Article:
“If you can’t convince them, confuse them.”” Harry Truman
Harry S. Truman was born on this day in Lamar, Missouri, in 1884. today is the 129th anniversary of his birth.
He was the eldest of three children born to John Anderson Truman and Martha Ellen Young Truman. Father was a farmer and his family was of modest means. The family moved to Independence Missouri when Harry was six.
When he was eight he began his formal schooling. He liked music and took piano lessons. He also loved to read and enjoyed history. Truman was always interested in politics, and was a page for the Democratic National Convention in 1900. He graduated from Independence High School in 1901.
The Trumans didn’t have the money to send their children to College — Harry Truman is the only US President in the 20th Century with out a college degree — so Harry worked after graduating from high school.
“He worked a variety of jobs after high school, first as a timekeeper for a railroad construction company, and then as a clerk and a bookkeeper at two separate banks in Kansas City. After five years, he returned to farming and joined the National Guard.” [Biography.com]
In 1905 he joined the Missouri Army National Guard. He served in the Guard until 1911. After a few years break he rejoined the Guard to fight in World War One. He served as an Captain in the 129th Field Artillery.
At the end of the War Truman came home to Independence, and married Elizabeth (Bess) Virginia Wallace and opened a haberdashery with his fellow soldier, Edward Jacobson. Although the clothing shop failed his relationship with Jacobson lasted for decades.
“Active in the Democratic Party, Truman was elected a judge of the Jackson County Court (an administrative position) in 1922. He became a Senator in 1934. During World War II he headed the Senate war investigating committee, checking into waste and corruption and saving perhaps as much as 15 billion dollars.” [White House.org]
Franklin Roosevelt choose Truman as his running mate in 1944. Truman served as Vice President less than 12 weeks before Roosevelt died of a massive stroke. Roosevelt had kept him largely in the dark. He didn’t even know about the Manhattan Project.
He said when he assumed office “I felt like the moon, the stars and all the planets had fallen on me.”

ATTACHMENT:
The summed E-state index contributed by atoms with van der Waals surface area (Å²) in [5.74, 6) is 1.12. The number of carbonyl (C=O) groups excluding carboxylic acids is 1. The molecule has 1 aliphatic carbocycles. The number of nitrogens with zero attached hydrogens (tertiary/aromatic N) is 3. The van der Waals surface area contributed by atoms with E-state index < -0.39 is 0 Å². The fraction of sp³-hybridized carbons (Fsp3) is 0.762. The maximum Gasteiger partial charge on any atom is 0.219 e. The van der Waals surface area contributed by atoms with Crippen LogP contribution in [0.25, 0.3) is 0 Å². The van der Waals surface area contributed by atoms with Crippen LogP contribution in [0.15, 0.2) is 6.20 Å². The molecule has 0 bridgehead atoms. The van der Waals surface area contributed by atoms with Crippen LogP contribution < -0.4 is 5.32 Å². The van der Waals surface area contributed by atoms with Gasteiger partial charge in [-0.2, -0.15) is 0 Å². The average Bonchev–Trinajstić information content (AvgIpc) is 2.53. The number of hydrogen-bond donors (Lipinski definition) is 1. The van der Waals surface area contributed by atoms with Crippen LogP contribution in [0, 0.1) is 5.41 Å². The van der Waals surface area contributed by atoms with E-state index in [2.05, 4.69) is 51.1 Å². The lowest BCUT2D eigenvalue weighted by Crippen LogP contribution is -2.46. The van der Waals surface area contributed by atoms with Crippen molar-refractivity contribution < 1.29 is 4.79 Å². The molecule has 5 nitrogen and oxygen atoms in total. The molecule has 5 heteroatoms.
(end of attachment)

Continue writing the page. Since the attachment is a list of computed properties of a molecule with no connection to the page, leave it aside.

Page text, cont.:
While the war in Europe was winding down — he proclaimed “V-E Day” on his 61st birthday — there seemed no end in sight with the war with Japan.
“An urgent plea to Japan to surrender was rejected. Truman… ordered atomic bombs dropped on cities devoted to war work. Two were Hiroshima and Nagasaki. Japanese surrender quickly followed.” [White House.org]
Post war accomplishments included:
- Witnessing the signing of the charter of the United Nations
- Expanding the Social Security system (the Fair Deal),
- The Truman Doctrine (aimed at thwarting Soviet aggression)
- The Marshall Plan (helping to rebuild the European economy)
- The Berlin Airlift
- Recognition of Israel
- Integration of the Armed Forces
- Demobilizing the military while maintaining a healthy economy
- The cold War
- Labor disputes, especially with the Steel industry
- Korean War
Truman survived an assassination attempt on November 1, 1950. The first family was staying in Blair House — the White House was undergoing major renovations — when two Puerto Rican nationals attempted to enter the house and shoot him. There was gun battle outside Blair House, resulting in the death of a White House police man and one of the conspirators.
In 1952 he decided not to run for a second term (He has served most of Roosevelt’s’ final term and one full term of his own.) He supported Democrat Adlai Stevenson against Dwight Eisenhower.
He wrote his memoirs back in Independence. He worked to establish a presidential library. He toured the country with Bess in his Chrysler New Yorker.
Harry Truman died at the age of 88 the day after Christmas, 1972.
“My choice early in life was either to be a piano-player in a whorehouse or a politician. And to tell the truth, there’s hardly any difference.”